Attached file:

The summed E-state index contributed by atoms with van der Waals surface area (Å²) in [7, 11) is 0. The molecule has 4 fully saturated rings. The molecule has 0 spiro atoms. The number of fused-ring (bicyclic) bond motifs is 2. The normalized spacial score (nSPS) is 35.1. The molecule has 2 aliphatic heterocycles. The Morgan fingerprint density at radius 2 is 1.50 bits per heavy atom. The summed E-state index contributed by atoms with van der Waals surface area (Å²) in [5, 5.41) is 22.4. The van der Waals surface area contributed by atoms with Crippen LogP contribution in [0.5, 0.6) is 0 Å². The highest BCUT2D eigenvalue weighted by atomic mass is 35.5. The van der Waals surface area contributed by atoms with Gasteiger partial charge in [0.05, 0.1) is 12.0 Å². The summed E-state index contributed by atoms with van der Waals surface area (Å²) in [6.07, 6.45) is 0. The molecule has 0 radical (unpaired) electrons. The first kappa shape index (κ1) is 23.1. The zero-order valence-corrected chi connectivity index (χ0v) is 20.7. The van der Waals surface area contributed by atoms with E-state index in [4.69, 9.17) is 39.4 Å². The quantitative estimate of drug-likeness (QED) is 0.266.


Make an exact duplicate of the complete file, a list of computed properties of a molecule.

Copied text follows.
The summed E-state index contributed by atoms with van der Waals surface area (Å²) in [7, 11) is 0. The molecule has 4 fully saturated rings. The molecule has 0 spiro atoms. The number of fused-ring (bicyclic) bond motifs is 2. The normalized spacial score (nSPS) is 35.1. The molecule has 2 aliphatic heterocycles. The Morgan fingerprint density at radius 2 is 1.50 bits per heavy atom. The summed E-state index contributed by atoms with van der Waals surface area (Å²) in [5, 5.41) is 22.4. The van der Waals surface area contributed by atoms with Crippen LogP contribution in [0.5, 0.6) is 0 Å². The highest BCUT2D eigenvalue weighted by atomic mass is 35.5. The van der Waals surface area contributed by atoms with Gasteiger partial charge in [0.05, 0.1) is 12.0 Å². The summed E-state index contributed by atoms with van der Waals surface area (Å²) in [6.07, 6.45) is 0. The molecule has 0 radical (unpaired) electrons. The first kappa shape index (κ1) is 23.1. The zero-order valence-corrected chi connectivity index (χ0v) is 20.7. The van der Waals surface area contributed by atoms with E-state index in [4.69, 9.17) is 39.4 Å². The quantitative estimate of drug-likeness (QED) is 0.266.